The danger inherent in this project --the exploration of the modern subject and doing so at a micro-scale--is to fall into the trap of excessive self-absorption, a focus on the politics of the self that reiterates rather than resists the modernist turn to a politics of subjectivity. The problem may be two-fold, one that in diagnosing the politics of autonomy focuses on the self rather than the broader political context, missing the broader forces of power, social transformations, or political movements. As Lake suggests, a related problem is the danger of political quietism, accepting the “loneliness of the long distance runner” disengaged from a political world with others. Ironically, this danger repeats the very danger of the liberal view of autonomy being critiqued, in which the self becomes not a subject of action but an object of power. A politics of the self that seeks only self-transformation runs the risk of merely reiterating, rather than transforming, a liberal project that has depoliticized through a diversion of attention from power and onto the individual.
I think this warning is well-heeded and speaks to a persistent concern that has informed my work since the book. I thinking about how, for example, the discourse of autonomy has created, challenged, and remade differing forms of power, locating power is not difficult. One of my ongoing projects explores the relationship between sexuality and subjectivity within modernity, suggesting that sex (and its corporeality) vexes the liberal state precisely because it is at odds with conceptions of self-governance that see the body and pleasure as needing to be managed for the good of the well-ordered self. Consequently, to understand contemporary debates around sexuality we have to unpack the assumptions about self-governance, the body, and sex and their racialized, gendered, species, and class-based dynamics.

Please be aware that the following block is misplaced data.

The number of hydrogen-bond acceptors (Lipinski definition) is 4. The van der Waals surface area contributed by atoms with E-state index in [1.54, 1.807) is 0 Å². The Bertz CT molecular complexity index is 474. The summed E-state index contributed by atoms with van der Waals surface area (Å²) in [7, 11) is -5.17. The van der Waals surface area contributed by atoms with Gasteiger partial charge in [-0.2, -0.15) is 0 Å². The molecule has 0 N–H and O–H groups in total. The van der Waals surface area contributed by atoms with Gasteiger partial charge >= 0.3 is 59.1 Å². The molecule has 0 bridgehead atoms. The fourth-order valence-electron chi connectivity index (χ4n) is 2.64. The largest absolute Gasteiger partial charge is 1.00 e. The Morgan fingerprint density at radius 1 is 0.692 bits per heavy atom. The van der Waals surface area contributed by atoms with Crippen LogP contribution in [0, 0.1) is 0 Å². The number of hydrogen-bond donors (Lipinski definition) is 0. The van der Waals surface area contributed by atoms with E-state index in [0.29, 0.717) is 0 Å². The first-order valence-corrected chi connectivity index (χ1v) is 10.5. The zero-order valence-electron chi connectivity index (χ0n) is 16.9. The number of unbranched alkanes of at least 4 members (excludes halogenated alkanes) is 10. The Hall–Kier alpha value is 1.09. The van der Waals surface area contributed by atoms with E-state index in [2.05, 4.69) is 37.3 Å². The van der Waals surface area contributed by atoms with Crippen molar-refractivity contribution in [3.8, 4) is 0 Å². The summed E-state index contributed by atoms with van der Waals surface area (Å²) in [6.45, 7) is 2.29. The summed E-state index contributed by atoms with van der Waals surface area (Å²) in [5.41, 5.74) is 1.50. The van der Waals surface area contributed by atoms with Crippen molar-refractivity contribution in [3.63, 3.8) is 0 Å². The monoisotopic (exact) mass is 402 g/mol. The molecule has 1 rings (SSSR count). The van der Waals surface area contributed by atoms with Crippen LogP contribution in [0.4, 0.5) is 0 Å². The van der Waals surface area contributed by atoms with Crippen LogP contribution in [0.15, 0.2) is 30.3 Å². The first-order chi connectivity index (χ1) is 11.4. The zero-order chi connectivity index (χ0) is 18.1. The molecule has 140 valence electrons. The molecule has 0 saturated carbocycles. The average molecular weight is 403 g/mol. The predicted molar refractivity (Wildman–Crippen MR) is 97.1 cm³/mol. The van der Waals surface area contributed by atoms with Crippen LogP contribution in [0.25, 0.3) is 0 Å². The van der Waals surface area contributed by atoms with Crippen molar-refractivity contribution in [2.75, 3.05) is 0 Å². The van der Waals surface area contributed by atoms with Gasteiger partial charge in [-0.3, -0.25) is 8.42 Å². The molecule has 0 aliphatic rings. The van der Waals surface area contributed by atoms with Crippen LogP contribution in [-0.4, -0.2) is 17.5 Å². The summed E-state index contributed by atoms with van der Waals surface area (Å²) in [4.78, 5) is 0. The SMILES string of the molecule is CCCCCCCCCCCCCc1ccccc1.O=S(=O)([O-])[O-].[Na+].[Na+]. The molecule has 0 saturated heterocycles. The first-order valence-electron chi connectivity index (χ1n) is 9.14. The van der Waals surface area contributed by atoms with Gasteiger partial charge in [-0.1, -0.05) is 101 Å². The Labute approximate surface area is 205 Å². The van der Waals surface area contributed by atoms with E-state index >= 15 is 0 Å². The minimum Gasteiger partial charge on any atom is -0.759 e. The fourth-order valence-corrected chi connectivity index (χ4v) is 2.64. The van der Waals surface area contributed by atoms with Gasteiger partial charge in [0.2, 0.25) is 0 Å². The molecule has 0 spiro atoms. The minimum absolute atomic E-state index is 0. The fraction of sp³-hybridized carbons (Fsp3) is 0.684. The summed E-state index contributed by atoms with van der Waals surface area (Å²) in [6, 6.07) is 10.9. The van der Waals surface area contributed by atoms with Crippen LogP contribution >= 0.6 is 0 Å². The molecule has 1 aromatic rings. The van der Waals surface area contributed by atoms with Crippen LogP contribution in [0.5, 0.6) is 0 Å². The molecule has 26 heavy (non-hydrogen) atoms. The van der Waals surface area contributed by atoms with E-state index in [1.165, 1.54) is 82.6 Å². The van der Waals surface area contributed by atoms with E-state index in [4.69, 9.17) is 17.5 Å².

My second persistent interest has been to explore what Wilson generously calls “energetically imagin[ing] what this way of thinking autonomy might allow.” To this end I have continued exploring animality as a productive site for re-imagining subjectivity and autonomy outside of a liberal framework. I think the figure of the animal, which has often served—as Lake’s citation of Arendt’s concern that we not become “conditioned and behaving animal[s]” indicates—as a symbol of the non-political. Animals are often understood to be at best moral patients or objects of our ethical consideration but trying to imagine them as political subjects has been challenging. The results have often been unsatisfactory, whether in the animal rights debates I examine in the book or in texts that have tried to understand animal “resistance” as a form of intentional political action aimed at “liberating” animals from human oppression, a move that merely reiterates the liberal model of political agency. In the book I turned to Derrida’s later works on animals as an exemplar of how a self-critical politics that seeks to interrogate and uproot the assumptions at the heart of our political actions can be productive. However, the emphasis on the ethical runs the risk of, once again, obfuscating the political. While challenging the ontological grounds on which we rest our domination of animals and questioning the meaning of “human” may unsettle our ethical responses to animals, translating personal discomfort into political action that genuinely reshapes relationships of power is more complicated. The figure of the animal as an ethical foil is a useful critical tool but also gestures towards the need to think about the difficulty in imagining the animal as a political subject. This difficulty, I believe, calls us towards thinking about the nature of politics and political action.
I would like to thank my interlocutors for their careful reading and well-placed critiques. Their engagement with my work has reaffirmed my belief that I benefit enormously from an interdisciplinary discussion.